Recently I have come across two articles about what is a writerly life. The first one is by well-known Australian writer, Frank Moorhouse, in Meanjin entitled : “Is Writing a Way of Life …and if so, what is the writerly life?” He has been a published author for more than fifty years. It is behind a paywall but here are a few relevant lines from it. It is a long article, well worth paying to read it.
Literary writers who eschew sales as an ultimate validation live by the legends of those writers who were wrongly dismissed by critics, whose first book was rejected by 100 publishers, and cherish the belief that their talent will be recognised after death. It is also a characteristic of many literary writers to be ignorant of the economics of our
vocation—some have a disdain for concerns with copyright, even publishing contracts or publicity.
The objective in all writing is to connect with an authentic readership (this may not happen quickly). Another characteristic of the literary author is the influence of the work on other writers and on other art forms because the literary author is sometimes working at the innovative edge either in thought or form and has a degree of
originality either in form or coming from the personality of the author expressed through unusual style. How-ever, some important writers work within the recognisable conventions of form and genre.
Ultimately writers and readers accept that in writing there are many different categories of ‘success’. Some of these categories sound better in French: succès d’estime (reviews, scholarly interest); succès de commerce (sales); succès de scandale; succès de culte. Others include: to be named as a leading regional writer; ‘best of her generation’; best gay, best Greek-Australian; ‘our most interesting young writer’; best ‘emerging
writer’; one of our ‘eminent’ writers; a ‘much loved’ writer; and as a serious writer with a small but devoted readership. There is nothing we can do to determine how we are evaluated at any given time.
It is a bona-fide, continuous, affined readership (not necessarily a large one) that the literary tradition seeks. And of course, some books remain as a valued part of the reading life of the society and ultimately go on, over a lifetime or longer, to outsell the sometimes ephemeral bestsellers of the day (although not all bestsellers are ephemeral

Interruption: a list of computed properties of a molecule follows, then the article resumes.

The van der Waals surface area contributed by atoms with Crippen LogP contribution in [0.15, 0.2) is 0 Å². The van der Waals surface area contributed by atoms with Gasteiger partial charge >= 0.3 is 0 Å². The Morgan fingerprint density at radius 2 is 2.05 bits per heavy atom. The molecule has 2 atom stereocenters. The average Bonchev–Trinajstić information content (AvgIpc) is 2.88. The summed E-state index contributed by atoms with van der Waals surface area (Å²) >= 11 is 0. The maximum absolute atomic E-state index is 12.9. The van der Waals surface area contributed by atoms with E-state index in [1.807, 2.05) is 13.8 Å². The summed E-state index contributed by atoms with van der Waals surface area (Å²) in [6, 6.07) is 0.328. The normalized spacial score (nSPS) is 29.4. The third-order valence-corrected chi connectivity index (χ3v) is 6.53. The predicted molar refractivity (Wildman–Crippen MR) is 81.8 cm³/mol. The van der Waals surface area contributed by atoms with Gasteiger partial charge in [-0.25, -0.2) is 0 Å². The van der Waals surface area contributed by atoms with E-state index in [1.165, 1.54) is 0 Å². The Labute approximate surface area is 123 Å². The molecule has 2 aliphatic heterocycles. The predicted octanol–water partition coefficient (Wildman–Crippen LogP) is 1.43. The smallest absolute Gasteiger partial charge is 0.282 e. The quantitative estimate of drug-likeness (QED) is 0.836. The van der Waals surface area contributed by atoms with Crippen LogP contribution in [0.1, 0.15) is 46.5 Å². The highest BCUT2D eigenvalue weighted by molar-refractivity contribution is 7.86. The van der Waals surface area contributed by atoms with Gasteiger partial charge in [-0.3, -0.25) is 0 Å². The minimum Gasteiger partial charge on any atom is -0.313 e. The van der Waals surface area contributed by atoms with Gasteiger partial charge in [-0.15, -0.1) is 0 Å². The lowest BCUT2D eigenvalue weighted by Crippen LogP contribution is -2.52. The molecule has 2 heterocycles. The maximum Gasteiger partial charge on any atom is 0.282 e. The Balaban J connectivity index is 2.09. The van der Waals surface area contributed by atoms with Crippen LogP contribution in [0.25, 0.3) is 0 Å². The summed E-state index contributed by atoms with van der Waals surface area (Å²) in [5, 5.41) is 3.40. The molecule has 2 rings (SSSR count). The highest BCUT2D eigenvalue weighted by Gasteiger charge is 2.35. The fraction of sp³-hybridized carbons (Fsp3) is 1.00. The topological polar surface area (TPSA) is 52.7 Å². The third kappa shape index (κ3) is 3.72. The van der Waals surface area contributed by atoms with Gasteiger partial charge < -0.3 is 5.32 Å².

and some are considered literary). As Milton put it in Paradise Lost, ‘Fit audience find, though few.’ But how few?
He argues for public patronage to encourage writers.
Some form of public funding will always remain necessary not only for the encouragement of new talent but also for mid-career and late-career talents—older writers sometimes also require ‘encouragement’ along with financial support. The concept of social rights relating to the special nature of serious writing was absent until the introduction of public lending right (PLR) for payment to authors for the use of their books in public libraries (in 1974, through the initiative of Colin Simpson and the Australian Society of Authors); the reform of the Copyright Act to provide payment for multiple copying of their work and the establishment of the Copyright Agency Limited in 1986 through the initiative of Gus O’Donnell and the ASA; and education lending right in 2001 through the initiative of Libby Gleeson and the ASA for the use of their books in educational libraries. The beauty of these payments is that they are directly tied to the use of the author’s work by the community: the ugliness is that the rates paid are decided by the government of the day and have depreciated over time. Most authors would be happier with the funding of writing if it depended less on schemes ultimately controlled by the government of the day and committees and was based instead on a legislated economic mechanism out of reach of those in power. These sorts of payments, by their nature, protect the author from political discrimination, the problems of peer review and from attacks by those opposed to public funding of the arts.
The place we give the book as a culturally important artefact is evident in our strange economic arrangements for it—a treatment unlike other ‘products’. First, 70 years after the death of the author the work enters the public domain. Second, through compulsory licensing, setting in examinations and teaching by educational institutions